Both the freedom to change employer and the freedom to become an employer oneself give rise to ideological illusions that embody the fallacy of composition. The first is the inference from the fact that a given worker is independent of any specific employer to the conclusion that he is free from all employers, that is independent of capital as such, to the conclusion that all workers can achieve such independence. It might look as if the conclusion of the first inference follows validly from the premise of the second, but this is due merely to the word ‘can’ being employed in two different senses. The freedom of the worker to change employer depends, for its realization, mainly on his decision to do so. He ‘can’ do it, having the real ability to do so should he want to. The freedom to move into the capitalist class, by contrast, only can be realized by the worker who is [to quote Marx] an ‘exceedingly clever and shrewd fellow.’ Any worker ‘can’ do it, in the sense of having the formal freedom to do so, but only a few are really able to. Hence the worker possesses the least important of the two freedoms—namely the freedom to change employer—in the strongest sense of these two senses of freedom. He can actually use it should he decide to. Conversely, the more important freedom to move into the capitalist class obtains only in the weaker, more conditional sense: ‘every workman, if he is an exceedingly clever fellow…can possibly be converted into an exploiteur du travail d’autrui.’ Correlatively, the ideological implications of the two freedoms differ. With respect to the first, the ideologically attractive aspect is that the worker is free in the strong sense, while the second has the attraction of making him free with respect to an important freedom. If the two are confused, as they might easily be, the idea could emerge that the worker remains in the working class by choice rather than necessity.” From Jon Elster’s Making Sense of Marx (Cambridge, UK: Cambridge University Press, 1985), pp. 208 and 211 respectively)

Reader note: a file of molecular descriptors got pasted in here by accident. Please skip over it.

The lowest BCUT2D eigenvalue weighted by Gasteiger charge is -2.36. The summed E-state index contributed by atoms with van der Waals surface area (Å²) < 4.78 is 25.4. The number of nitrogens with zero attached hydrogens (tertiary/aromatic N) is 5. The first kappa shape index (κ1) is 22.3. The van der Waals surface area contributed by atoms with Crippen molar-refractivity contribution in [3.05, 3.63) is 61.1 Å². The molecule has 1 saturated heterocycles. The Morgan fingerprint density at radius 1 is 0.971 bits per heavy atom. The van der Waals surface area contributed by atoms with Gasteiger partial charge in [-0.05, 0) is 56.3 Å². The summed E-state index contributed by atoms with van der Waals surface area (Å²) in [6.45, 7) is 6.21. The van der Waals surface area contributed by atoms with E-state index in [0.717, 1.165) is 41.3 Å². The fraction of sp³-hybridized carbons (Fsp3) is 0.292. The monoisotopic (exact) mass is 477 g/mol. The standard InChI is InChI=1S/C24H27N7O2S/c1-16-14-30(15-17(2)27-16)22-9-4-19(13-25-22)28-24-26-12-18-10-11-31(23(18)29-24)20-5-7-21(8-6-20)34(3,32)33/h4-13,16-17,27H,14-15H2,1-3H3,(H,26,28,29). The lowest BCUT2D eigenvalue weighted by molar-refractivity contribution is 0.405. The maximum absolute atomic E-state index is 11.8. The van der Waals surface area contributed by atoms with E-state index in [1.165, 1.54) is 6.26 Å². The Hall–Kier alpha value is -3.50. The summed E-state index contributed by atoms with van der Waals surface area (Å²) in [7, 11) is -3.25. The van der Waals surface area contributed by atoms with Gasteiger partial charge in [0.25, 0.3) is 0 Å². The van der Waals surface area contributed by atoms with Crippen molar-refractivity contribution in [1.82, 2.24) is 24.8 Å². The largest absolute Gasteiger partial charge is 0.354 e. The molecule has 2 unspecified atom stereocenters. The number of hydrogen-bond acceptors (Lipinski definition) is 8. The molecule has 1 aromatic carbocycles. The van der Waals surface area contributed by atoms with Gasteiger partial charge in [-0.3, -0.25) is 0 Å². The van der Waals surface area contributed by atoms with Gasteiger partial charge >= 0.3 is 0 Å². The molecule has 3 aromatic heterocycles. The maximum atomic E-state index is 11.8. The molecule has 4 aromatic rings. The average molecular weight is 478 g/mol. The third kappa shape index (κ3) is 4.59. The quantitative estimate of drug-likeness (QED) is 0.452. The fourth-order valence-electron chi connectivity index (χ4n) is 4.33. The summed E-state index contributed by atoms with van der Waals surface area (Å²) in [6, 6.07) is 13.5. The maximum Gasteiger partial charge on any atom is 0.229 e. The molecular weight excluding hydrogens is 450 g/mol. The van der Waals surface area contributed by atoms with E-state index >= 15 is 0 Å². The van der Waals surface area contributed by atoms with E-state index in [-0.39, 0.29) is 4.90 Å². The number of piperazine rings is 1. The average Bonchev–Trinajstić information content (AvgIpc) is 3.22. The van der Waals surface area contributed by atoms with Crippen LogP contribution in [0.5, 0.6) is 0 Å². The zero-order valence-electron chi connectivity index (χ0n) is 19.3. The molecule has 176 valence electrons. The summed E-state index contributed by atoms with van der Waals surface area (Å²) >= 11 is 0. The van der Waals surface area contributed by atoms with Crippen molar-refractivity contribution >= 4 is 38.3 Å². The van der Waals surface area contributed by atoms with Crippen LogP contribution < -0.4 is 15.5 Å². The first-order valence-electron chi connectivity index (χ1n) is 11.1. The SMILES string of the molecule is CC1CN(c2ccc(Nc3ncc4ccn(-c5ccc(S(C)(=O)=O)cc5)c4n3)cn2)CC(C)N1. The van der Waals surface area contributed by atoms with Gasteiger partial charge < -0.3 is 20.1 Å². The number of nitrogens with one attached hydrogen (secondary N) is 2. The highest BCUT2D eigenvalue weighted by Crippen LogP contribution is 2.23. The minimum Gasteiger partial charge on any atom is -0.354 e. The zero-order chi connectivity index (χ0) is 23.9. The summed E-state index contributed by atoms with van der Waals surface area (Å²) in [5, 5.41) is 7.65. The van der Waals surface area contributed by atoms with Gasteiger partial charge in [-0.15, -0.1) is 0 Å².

In addition, as Joshua Cohen and Joel Rogers explain, the nature of “capitalist democracy” places structural constraints on both the articulation and satisfaction of interests within the system. With regard to the latter, for instance, and owing to their control of investment, “the satisfaction of the interests of capitalists is a necessary condition for the satisfaction of all other interests in the system,” which means “the welfare of workers remains structurally secondary to the welfare of capitalists,” a fact we conveniently forget in times of economic abundance and low unemployment but is resurrected in the wake of the cycles, crashes, and panics endemic to capitalism. The decisions of capitalists are directly responsible for the well-being of workers, and thus we see the “interests of capitalists appear as general interests of the society as a whole, [with] the interests of everyone else appear as merely particular, or ‘special.’” As for the articulation of those interests inextricably tied to basic human and political rights: